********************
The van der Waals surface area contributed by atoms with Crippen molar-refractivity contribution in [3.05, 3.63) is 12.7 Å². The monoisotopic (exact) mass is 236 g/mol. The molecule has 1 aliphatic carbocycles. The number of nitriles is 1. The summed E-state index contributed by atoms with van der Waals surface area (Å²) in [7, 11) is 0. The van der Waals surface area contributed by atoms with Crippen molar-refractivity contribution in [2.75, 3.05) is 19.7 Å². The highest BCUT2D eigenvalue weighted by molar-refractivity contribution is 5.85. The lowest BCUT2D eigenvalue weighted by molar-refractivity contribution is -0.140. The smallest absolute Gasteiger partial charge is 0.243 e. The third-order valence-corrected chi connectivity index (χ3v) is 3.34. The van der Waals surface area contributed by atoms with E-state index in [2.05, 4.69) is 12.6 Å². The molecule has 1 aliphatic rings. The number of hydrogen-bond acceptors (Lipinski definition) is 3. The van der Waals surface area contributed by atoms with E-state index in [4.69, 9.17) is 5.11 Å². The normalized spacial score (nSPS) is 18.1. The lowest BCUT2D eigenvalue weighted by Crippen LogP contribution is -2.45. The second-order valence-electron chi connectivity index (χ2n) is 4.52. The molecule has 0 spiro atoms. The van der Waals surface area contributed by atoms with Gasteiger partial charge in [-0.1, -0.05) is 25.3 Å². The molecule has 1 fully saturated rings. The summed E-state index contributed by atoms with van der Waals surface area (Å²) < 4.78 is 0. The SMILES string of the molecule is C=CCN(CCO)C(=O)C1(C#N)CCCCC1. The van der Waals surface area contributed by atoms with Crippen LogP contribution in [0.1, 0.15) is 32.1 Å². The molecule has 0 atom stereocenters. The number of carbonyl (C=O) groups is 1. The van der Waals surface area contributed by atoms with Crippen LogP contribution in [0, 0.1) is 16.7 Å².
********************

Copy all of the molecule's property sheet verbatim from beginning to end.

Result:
The van der Waals surface area contributed by atoms with Crippen molar-refractivity contribution in [3.05, 3.63) is 12.7 Å². The monoisotopic (exact) mass is 236 g/mol. The molecule has 1 aliphatic carbocycles. The number of nitriles is 1. The summed E-state index contributed by atoms with van der Waals surface area (Å²) in [7, 11) is 0. The van der Waals surface area contributed by atoms with Crippen molar-refractivity contribution in [2.75, 3.05) is 19.7 Å². The highest BCUT2D eigenvalue weighted by molar-refractivity contribution is 5.85. The lowest BCUT2D eigenvalue weighted by molar-refractivity contribution is -0.140. The smallest absolute Gasteiger partial charge is 0.243 e. The third-order valence-corrected chi connectivity index (χ3v) is 3.34. The van der Waals surface area contributed by atoms with E-state index in [2.05, 4.69) is 12.6 Å². The molecule has 1 aliphatic rings. The number of hydrogen-bond acceptors (Lipinski definition) is 3. The van der Waals surface area contributed by atoms with E-state index in [4.69, 9.17) is 5.11 Å². The normalized spacial score (nSPS) is 18.1. The lowest BCUT2D eigenvalue weighted by Crippen LogP contribution is -2.45. The second-order valence-electron chi connectivity index (χ2n) is 4.52. The molecule has 0 spiro atoms. The van der Waals surface area contributed by atoms with Gasteiger partial charge in [-0.1, -0.05) is 25.3 Å². The molecule has 1 fully saturated rings. The summed E-state index contributed by atoms with van der Waals surface area (Å²) < 4.78 is 0. The SMILES string of the molecule is C=CCN(CCO)C(=O)C1(C#N)CCCCC1. The van der Waals surface area contributed by atoms with Crippen LogP contribution in [0.1, 0.15) is 32.1 Å². The molecule has 0 atom stereocenters. The number of carbonyl (C=O) groups is 1. The van der Waals surface area contributed by atoms with Crippen LogP contribution in [0, 0.1) is 16.7 Å².